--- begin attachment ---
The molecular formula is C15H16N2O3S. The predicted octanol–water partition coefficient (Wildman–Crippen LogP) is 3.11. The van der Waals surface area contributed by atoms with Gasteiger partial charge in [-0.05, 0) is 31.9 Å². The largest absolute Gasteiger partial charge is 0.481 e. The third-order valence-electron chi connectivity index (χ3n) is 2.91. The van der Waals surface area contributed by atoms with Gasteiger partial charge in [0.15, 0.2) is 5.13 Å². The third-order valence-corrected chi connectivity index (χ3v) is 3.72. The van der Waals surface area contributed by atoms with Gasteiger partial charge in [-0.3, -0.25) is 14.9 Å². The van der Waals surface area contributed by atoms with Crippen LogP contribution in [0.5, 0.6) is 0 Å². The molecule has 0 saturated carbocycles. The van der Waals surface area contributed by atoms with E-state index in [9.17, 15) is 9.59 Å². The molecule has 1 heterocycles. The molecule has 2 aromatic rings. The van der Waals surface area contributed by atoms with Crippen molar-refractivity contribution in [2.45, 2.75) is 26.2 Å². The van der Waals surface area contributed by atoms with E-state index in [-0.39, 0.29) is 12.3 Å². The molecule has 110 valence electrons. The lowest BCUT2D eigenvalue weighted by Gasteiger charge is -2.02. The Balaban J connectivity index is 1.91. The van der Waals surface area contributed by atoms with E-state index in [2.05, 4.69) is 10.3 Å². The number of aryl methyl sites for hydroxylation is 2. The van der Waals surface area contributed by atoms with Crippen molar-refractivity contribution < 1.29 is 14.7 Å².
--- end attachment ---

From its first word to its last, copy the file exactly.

The molecular formula is C15H16N2O3S. The predicted octanol–water partition coefficient (Wildman–Crippen LogP) is 3.11. The van der Waals surface area contributed by atoms with Gasteiger partial charge in [-0.05, 0) is 31.9 Å². The largest absolute Gasteiger partial charge is 0.481 e. The third-order valence-electron chi connectivity index (χ3n) is 2.91. The van der Waals surface area contributed by atoms with Gasteiger partial charge in [0.15, 0.2) is 5.13 Å². The third-order valence-corrected chi connectivity index (χ3v) is 3.72. The van der Waals surface area contributed by atoms with Gasteiger partial charge in [-0.3, -0.25) is 14.9 Å². The van der Waals surface area contributed by atoms with Crippen LogP contribution in [0.5, 0.6) is 0 Å². The molecule has 0 saturated carbocycles. The van der Waals surface area contributed by atoms with E-state index in [9.17, 15) is 9.59 Å². The molecule has 1 heterocycles. The molecule has 2 aromatic rings. The van der Waals surface area contributed by atoms with Crippen molar-refractivity contribution in [2.45, 2.75) is 26.2 Å². The van der Waals surface area contributed by atoms with E-state index in [-0.39, 0.29) is 12.3 Å². The molecule has 110 valence electrons. The lowest BCUT2D eigenvalue weighted by Gasteiger charge is -2.02. The Balaban J connectivity index is 1.91. The van der Waals surface area contributed by atoms with E-state index in [2.05, 4.69) is 10.3 Å². The number of aryl methyl sites for hydroxylation is 2. The van der Waals surface area contributed by atoms with Crippen molar-refractivity contribution < 1.29 is 14.7 Å².